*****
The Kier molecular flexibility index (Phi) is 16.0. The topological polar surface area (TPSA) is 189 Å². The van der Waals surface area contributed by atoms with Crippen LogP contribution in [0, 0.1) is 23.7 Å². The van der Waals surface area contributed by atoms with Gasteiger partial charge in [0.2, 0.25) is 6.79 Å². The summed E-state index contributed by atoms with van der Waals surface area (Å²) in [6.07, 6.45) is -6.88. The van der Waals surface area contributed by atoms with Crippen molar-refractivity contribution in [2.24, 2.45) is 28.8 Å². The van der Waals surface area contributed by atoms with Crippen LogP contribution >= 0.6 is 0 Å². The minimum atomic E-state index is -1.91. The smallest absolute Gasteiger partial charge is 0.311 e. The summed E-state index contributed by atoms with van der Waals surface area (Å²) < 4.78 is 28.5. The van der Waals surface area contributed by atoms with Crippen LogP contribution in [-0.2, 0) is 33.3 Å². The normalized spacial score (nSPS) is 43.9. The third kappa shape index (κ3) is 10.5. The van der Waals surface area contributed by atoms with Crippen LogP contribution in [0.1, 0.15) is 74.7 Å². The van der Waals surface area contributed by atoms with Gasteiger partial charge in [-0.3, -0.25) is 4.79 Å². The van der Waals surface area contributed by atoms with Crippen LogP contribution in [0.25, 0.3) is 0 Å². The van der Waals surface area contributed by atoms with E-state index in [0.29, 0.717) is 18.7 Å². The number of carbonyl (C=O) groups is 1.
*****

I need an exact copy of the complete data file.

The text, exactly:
The Kier molecular flexibility index (Phi) is 16.0. The topological polar surface area (TPSA) is 189 Å². The van der Waals surface area contributed by atoms with Crippen LogP contribution in [0, 0.1) is 23.7 Å². The van der Waals surface area contributed by atoms with Gasteiger partial charge in [0.2, 0.25) is 6.79 Å². The summed E-state index contributed by atoms with van der Waals surface area (Å²) in [6.07, 6.45) is -6.88. The van der Waals surface area contributed by atoms with Crippen molar-refractivity contribution in [2.24, 2.45) is 28.8 Å². The van der Waals surface area contributed by atoms with Crippen LogP contribution >= 0.6 is 0 Å². The minimum atomic E-state index is -1.91. The smallest absolute Gasteiger partial charge is 0.311 e. The summed E-state index contributed by atoms with van der Waals surface area (Å²) < 4.78 is 28.5. The van der Waals surface area contributed by atoms with Crippen LogP contribution in [-0.2, 0) is 33.3 Å². The normalized spacial score (nSPS) is 43.9. The third kappa shape index (κ3) is 10.5. The van der Waals surface area contributed by atoms with Crippen LogP contribution in [0.1, 0.15) is 74.7 Å². The van der Waals surface area contributed by atoms with Gasteiger partial charge in [-0.3, -0.25) is 4.79 Å². The van der Waals surface area contributed by atoms with Crippen LogP contribution in [0.25, 0.3) is 0 Å². The van der Waals surface area contributed by atoms with E-state index in [0.29, 0.717) is 18.7 Å². The number of carbonyl (C=O) groups is 1.